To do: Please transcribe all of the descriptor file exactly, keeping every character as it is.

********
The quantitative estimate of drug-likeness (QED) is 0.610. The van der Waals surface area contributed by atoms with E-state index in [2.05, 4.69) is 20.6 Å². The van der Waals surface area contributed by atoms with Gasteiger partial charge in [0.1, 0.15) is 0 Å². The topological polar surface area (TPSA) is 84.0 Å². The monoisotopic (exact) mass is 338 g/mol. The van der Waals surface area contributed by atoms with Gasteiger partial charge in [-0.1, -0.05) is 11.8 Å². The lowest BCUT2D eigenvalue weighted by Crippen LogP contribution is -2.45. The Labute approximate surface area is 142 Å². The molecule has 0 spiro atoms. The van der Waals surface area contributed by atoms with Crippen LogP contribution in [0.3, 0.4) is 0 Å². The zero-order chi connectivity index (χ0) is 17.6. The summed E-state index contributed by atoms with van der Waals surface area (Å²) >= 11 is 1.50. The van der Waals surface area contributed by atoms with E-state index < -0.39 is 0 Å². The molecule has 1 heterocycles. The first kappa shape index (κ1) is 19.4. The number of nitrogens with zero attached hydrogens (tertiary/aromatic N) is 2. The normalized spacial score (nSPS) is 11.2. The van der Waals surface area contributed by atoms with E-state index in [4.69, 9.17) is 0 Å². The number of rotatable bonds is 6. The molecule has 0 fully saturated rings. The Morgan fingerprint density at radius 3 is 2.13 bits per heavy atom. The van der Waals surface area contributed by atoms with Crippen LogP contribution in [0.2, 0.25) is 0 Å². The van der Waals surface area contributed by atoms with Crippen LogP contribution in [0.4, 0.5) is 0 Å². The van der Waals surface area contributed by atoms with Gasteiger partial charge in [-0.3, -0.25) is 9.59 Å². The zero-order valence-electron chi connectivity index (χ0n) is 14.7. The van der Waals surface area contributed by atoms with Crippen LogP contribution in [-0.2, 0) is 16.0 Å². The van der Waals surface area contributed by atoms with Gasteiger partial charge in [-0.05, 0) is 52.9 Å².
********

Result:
The quantitative estimate of drug-likeness (QED) is 0.610. The van der Waals surface area contributed by atoms with E-state index in [2.05, 4.69) is 20.6 Å². The van der Waals surface area contributed by atoms with Gasteiger partial charge in [0.1, 0.15) is 0 Å². The topological polar surface area (TPSA) is 84.0 Å². The monoisotopic (exact) mass is 338 g/mol. The van der Waals surface area contributed by atoms with Gasteiger partial charge in [-0.1, -0.05) is 11.8 Å². The lowest BCUT2D eigenvalue weighted by Crippen LogP contribution is -2.45. The Labute approximate surface area is 142 Å². The molecule has 0 spiro atoms. The van der Waals surface area contributed by atoms with Crippen LogP contribution in [0.3, 0.4) is 0 Å². The zero-order chi connectivity index (χ0) is 17.6. The summed E-state index contributed by atoms with van der Waals surface area (Å²) >= 11 is 1.50. The van der Waals surface area contributed by atoms with E-state index < -0.39 is 0 Å². The molecule has 1 heterocycles. The first kappa shape index (κ1) is 19.4. The number of nitrogens with zero attached hydrogens (tertiary/aromatic N) is 2. The normalized spacial score (nSPS) is 11.2. The van der Waals surface area contributed by atoms with E-state index in [4.69, 9.17) is 0 Å². The number of rotatable bonds is 6. The molecule has 0 fully saturated rings. The Morgan fingerprint density at radius 3 is 2.13 bits per heavy atom. The van der Waals surface area contributed by atoms with Crippen LogP contribution in [0.2, 0.25) is 0 Å². The van der Waals surface area contributed by atoms with Crippen LogP contribution in [0.4, 0.5) is 0 Å². The van der Waals surface area contributed by atoms with Gasteiger partial charge in [-0.3, -0.25) is 9.59 Å². The zero-order valence-electron chi connectivity index (χ0n) is 14.7. The van der Waals surface area contributed by atoms with Crippen LogP contribution in [-0.2, 0) is 16.0 Å². The van der Waals surface area contributed by atoms with Gasteiger partial charge in [-0.05, 0) is 52.9 Å².